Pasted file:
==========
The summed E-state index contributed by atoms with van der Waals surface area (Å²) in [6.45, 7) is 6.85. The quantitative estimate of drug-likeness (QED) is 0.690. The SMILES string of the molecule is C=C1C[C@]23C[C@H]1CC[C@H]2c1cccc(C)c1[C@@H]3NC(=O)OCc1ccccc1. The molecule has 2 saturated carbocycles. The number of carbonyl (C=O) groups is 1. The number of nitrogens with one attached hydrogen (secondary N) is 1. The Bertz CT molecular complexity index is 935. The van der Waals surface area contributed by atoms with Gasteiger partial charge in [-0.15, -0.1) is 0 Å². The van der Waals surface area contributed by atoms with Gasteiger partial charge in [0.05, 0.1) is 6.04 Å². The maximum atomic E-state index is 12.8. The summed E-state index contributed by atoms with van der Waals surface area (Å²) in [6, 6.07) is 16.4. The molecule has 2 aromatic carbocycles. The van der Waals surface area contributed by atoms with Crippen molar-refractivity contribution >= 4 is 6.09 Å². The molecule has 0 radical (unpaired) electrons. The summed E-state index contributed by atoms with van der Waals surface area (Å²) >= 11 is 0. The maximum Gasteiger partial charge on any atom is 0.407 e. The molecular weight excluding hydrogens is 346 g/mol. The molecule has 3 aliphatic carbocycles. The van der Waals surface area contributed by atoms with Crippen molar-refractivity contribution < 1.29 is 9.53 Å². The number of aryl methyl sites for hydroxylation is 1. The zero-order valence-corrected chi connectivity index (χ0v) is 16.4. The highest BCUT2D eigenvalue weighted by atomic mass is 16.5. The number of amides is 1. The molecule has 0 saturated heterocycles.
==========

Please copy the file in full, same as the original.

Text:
The summed E-state index contributed by atoms with van der Waals surface area (Å²) in [6.45, 7) is 6.85. The quantitative estimate of drug-likeness (QED) is 0.690. The SMILES string of the molecule is C=C1C[C@]23C[C@H]1CC[C@H]2c1cccc(C)c1[C@@H]3NC(=O)OCc1ccccc1. The molecule has 2 saturated carbocycles. The number of carbonyl (C=O) groups is 1. The number of nitrogens with one attached hydrogen (secondary N) is 1. The Bertz CT molecular complexity index is 935. The van der Waals surface area contributed by atoms with Gasteiger partial charge in [-0.15, -0.1) is 0 Å². The van der Waals surface area contributed by atoms with Gasteiger partial charge in [0.05, 0.1) is 6.04 Å². The maximum atomic E-state index is 12.8. The summed E-state index contributed by atoms with van der Waals surface area (Å²) in [6, 6.07) is 16.4. The molecule has 2 aromatic carbocycles. The van der Waals surface area contributed by atoms with Crippen molar-refractivity contribution >= 4 is 6.09 Å². The molecule has 0 radical (unpaired) electrons. The summed E-state index contributed by atoms with van der Waals surface area (Å²) >= 11 is 0. The maximum Gasteiger partial charge on any atom is 0.407 e. The molecular weight excluding hydrogens is 346 g/mol. The molecule has 3 aliphatic carbocycles. The van der Waals surface area contributed by atoms with Crippen molar-refractivity contribution < 1.29 is 9.53 Å². The number of aryl methyl sites for hydroxylation is 1. The zero-order valence-corrected chi connectivity index (χ0v) is 16.4. The highest BCUT2D eigenvalue weighted by atomic mass is 16.5. The number of amides is 1. The molecule has 0 saturated heterocycles.